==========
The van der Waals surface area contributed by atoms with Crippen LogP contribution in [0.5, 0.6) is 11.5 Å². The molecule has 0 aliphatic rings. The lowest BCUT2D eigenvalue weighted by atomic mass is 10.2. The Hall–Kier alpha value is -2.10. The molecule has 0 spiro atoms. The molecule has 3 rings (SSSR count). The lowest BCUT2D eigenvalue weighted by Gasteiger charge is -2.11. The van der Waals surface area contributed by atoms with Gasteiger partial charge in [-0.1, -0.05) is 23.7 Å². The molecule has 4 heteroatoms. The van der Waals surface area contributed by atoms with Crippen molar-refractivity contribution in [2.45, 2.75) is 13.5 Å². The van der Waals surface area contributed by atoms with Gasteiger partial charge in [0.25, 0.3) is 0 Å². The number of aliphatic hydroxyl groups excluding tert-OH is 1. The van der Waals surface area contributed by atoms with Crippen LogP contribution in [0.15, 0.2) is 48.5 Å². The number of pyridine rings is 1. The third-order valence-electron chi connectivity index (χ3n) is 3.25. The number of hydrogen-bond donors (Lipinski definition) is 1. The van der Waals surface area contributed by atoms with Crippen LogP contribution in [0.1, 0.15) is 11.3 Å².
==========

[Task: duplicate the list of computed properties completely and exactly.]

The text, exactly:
The van der Waals surface area contributed by atoms with Crippen LogP contribution in [0.5, 0.6) is 11.5 Å². The molecule has 0 aliphatic rings. The lowest BCUT2D eigenvalue weighted by atomic mass is 10.2. The Hall–Kier alpha value is -2.10. The molecule has 0 spiro atoms. The molecule has 3 rings (SSSR count). The lowest BCUT2D eigenvalue weighted by Gasteiger charge is -2.11. The van der Waals surface area contributed by atoms with Gasteiger partial charge in [-0.1, -0.05) is 23.7 Å². The molecule has 4 heteroatoms. The van der Waals surface area contributed by atoms with Crippen molar-refractivity contribution in [2.45, 2.75) is 13.5 Å². The van der Waals surface area contributed by atoms with Gasteiger partial charge in [0.25, 0.3) is 0 Å². The number of aliphatic hydroxyl groups excluding tert-OH is 1. The van der Waals surface area contributed by atoms with Crippen LogP contribution in [0.15, 0.2) is 48.5 Å². The number of pyridine rings is 1. The third-order valence-electron chi connectivity index (χ3n) is 3.25. The number of hydrogen-bond donors (Lipinski definition) is 1. The van der Waals surface area contributed by atoms with Crippen LogP contribution in [0.1, 0.15) is 11.3 Å².